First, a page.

Monday 21 March 2011

Enough about the condition – who is Uisneach?

Uisneach was born in August 2009. He arrived more than two weeks after his due date just after 9am on the morning of the 20th. He weighed just 6 lbs. He was the first grandchild on his Mams side and the first grandson on his Dads (with two older girl cousins already living in California with his Dads sister). He has since been joined by a girl cousin, born three weeks after him, to his Mams brother and a boy cousin born eight months after him to his Mams sister. A mini baby boom – and that's before we mention the birth of four second cousins all in the same year! Family gatherings have just gotten so much bigger.

He is surrounded by family. Grandparents from both sides of the family live within five minutes walk of his home and a number of aunties and uncles live not too far away either and regularly call to see him. He loves his grannies – he loves them all – but especially his grannies. They make him happy. They make him laugh.

Lots of things make him laugh actually. He has a great sense of humour and loves to involve himself in the joke – even if, as we presume, he doesn't understand it. Having said that he has an uncanny ability to laugh at just the right moment when somebody is telling a funny story. Whether it's the inclination in a persons voice – the tone – whatever – he knows when its time to join in the laughter just as the punch-line is delivered.

He likes to laugh at other things as well. Last night it was the sound of prawn cracker being crunched in his Dads mouth. That was hilarious! And had to be repeated again and again till his belly hurt from the laughter. Other times it will be an ad on the telly. In particular he finds ads for mobile phones and cable TV very funny. We think it's because he recognises the items in them. Mobile phones are one of his favourite play things. And the TV – well what could be crazier than watching TV and another TV appears on the screen. That's just the funniest thing ever. You can almost hear him say as he turns to you, “Did you see that Mam, did you see that Dad, a TV on a TV!” Apparently it's great gas altogether - for a 19 month old anyway.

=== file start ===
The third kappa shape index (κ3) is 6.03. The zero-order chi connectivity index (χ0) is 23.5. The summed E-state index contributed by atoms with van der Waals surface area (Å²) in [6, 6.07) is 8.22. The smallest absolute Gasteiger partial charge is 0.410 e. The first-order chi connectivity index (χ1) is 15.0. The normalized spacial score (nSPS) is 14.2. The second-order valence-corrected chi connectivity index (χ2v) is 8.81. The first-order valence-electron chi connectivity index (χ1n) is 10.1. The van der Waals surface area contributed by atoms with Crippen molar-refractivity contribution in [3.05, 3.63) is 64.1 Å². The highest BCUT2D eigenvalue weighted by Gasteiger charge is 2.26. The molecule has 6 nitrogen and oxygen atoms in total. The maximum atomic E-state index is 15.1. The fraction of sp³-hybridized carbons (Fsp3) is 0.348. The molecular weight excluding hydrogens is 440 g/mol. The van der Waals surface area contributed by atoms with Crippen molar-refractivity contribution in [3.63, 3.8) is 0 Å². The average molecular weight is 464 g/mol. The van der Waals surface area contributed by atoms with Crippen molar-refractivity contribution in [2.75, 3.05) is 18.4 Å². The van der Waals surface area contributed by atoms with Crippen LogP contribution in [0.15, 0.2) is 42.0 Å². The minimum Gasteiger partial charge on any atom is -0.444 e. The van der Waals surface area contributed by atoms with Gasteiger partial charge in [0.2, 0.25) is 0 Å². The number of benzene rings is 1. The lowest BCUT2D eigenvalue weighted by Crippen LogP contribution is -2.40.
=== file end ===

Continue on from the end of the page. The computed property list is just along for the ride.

And then of course he laughs at the inappropriate as well. You can feel yourself shifting a little uncomfortable in your seat when, while he's watching a particular ad, he turns to you with a little mischievous grin and then bursts out laughing. The ad is for a charity working with malnourished children in Africa! We know, it's not remotely funny.

Uisneach has never liked being on his belly. This is a bit of a draw back when it comes to the old learning to crawl. In fact his ability to flip himself from his belly on to his back from a very early age was often commented on as being quite advanced for his age. But that's where the progress ended. He was as happy as larry once he was on his back and would be quite happy to lie there for hours on end if he was allowed. When he'd go to bed at night he would be in the exact same position the following morning. Wouldn't have budged an inch. Hence the head being flat at the back.

But Uisneach's lack of mobility, mainly caused by hypotonia associated with the syndrome, really cramps his style now and he doesn't like it one bit. Not enough however to motivate him to move too much either. He wants to touch and feel everything that he sees and he needs some means of getting there or of getting the object to him. That's where we come in and he can be demanding when he wants. When he's lifted up in the morning from his bed it's a quick tug on the curtains, on the way out his bedroom door he needs to touch the letters spelling his name, the light switch in the hallway is next, the front door at the bottom of the stairs, a picture of the ocean on our right as we make our way to the kitchen, the blinds on the back door – all accompanied by that sound he makes while gesturing to objects he wants – uuh, uuh, uuh!

He doesn't have many words to communicate with – it's more sounds and gestures – making it difficult at times to understand what he wants. Frustrating for him as well as he clearly knows what he wants to communicate but just can't. Words that he is using at the moment are “Up” and “Ta Ta”. “Up” refers to both “up” and “out”. “Ta Ta” (which he pronounces “aDaa Daa”) is for “thank you” but is only used for some objects that he might receive. His main form of communication is mostly “uuh, uuh, uuh” and a gesture towards objects he wants. And once you've acknowledged the object of his desire, whether you decide to give it to him or not, he's usually happy. He's communicated.